Cleavage: Technology, Controversy, and the Ironies of the Man-Made Breast
by Nora Jacobson
Rutgers University Press, 1999
Cloth: 978-0-8135-2714-7 | eISBN: 978-0-8135-5572-0
Library of Congress Classification RD539.8.J33 2000
Dewey Decimal Classification 618.190592

ABOUT THIS BOOK | AUTHOR BIOGRAPHY
ABOUT THIS BOOK
Women's breasts have been idealized as symbols of femininity and motherhood. They have held great social and psychological significance as objects drawing intrusive gazes, and as images of self worth to be measured against an idealized form. It is no wonder, then, that a technology emerged to alter and "enhance" their appearance. Nora Jacobson traces the hundred-year history of one such technology: breast implants.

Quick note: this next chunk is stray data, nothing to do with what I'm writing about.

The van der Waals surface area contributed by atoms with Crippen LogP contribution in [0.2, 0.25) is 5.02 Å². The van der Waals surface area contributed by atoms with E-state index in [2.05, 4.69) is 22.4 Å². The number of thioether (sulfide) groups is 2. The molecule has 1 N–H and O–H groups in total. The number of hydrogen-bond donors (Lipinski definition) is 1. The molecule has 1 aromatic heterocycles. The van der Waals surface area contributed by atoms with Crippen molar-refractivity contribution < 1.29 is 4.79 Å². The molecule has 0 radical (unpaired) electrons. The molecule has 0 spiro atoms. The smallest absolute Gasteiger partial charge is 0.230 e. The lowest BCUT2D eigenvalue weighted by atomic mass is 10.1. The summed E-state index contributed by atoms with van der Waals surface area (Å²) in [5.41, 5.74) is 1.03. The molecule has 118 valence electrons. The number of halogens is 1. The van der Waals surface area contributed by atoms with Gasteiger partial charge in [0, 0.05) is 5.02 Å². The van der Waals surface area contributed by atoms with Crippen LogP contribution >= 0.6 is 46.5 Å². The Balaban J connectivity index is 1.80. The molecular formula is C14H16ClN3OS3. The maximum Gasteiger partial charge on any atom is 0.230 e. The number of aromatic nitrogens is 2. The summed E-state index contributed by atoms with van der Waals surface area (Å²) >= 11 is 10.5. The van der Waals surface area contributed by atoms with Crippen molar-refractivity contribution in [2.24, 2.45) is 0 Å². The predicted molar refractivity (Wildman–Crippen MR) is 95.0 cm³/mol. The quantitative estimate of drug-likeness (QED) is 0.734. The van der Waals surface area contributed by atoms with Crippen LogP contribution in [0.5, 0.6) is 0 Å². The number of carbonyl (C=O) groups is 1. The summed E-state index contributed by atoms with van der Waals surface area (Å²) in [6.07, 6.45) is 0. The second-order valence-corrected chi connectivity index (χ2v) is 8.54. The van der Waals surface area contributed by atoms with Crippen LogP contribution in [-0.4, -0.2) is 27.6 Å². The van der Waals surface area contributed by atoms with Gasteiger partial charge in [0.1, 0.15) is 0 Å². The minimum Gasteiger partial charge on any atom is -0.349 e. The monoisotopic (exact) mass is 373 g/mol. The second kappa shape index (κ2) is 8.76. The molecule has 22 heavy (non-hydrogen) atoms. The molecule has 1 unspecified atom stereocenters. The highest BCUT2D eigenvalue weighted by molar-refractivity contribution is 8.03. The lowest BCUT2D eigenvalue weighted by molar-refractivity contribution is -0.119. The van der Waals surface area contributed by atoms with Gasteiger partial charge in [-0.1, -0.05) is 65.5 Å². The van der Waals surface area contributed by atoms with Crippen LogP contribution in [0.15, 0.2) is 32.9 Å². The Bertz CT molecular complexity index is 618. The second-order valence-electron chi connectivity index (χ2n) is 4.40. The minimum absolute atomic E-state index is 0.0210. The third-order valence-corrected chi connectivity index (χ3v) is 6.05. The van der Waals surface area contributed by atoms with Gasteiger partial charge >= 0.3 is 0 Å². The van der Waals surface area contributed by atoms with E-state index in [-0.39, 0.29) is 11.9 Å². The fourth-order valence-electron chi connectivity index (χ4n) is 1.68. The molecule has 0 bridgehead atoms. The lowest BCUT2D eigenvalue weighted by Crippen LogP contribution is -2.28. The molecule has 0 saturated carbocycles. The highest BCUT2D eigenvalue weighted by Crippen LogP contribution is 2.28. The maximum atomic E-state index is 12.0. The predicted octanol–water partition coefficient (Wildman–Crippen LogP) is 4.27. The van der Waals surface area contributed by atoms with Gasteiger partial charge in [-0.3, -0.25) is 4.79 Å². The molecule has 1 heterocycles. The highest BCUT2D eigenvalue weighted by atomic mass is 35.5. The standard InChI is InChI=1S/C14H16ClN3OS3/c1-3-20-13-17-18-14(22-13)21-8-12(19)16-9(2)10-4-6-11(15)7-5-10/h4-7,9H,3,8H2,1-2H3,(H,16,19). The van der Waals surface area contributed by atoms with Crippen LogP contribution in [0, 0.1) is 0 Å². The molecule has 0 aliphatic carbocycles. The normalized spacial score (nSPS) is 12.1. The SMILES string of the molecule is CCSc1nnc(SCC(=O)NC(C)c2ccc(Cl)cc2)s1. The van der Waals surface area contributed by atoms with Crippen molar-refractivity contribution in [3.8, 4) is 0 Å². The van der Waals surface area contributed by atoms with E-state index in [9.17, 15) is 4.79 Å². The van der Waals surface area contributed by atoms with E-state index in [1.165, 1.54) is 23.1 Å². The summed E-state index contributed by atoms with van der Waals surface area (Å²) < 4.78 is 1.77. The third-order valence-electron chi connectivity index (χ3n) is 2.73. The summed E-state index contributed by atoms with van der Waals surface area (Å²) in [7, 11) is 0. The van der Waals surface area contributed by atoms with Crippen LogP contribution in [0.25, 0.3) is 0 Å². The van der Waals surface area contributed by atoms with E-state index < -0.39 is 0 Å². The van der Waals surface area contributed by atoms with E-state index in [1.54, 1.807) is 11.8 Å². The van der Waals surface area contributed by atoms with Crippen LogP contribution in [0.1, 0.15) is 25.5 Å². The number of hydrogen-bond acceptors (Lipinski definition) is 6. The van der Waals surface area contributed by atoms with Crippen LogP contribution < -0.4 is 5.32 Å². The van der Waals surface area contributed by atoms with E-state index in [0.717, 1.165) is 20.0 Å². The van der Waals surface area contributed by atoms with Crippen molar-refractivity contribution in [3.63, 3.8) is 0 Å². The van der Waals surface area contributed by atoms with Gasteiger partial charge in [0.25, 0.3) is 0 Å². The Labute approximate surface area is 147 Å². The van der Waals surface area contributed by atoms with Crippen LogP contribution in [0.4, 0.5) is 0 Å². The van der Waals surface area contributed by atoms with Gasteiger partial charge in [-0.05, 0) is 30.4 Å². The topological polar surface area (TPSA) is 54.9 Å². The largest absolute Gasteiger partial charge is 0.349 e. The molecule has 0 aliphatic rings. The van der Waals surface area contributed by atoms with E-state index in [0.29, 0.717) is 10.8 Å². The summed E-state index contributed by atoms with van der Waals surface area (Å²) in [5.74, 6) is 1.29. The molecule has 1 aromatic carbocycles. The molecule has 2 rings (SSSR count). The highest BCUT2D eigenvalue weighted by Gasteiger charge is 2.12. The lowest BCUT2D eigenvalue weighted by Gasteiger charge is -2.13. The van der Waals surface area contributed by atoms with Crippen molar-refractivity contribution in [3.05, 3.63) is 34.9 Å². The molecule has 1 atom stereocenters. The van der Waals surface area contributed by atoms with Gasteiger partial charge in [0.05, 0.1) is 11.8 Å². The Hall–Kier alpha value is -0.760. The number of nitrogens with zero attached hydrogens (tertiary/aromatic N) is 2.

Organized both chronologically and thematically, this book examines the history of breast implant technology from 1895 to 1990, including the controversies that erupted in the early 1990s over the safety of the devices and the Food and Drug Administration's regulation of their use. Jacobson examines such topics as politics and bias in medical practice and the role of bureaucracies, corporations, and governments in establishing policy and regulating implant technology.

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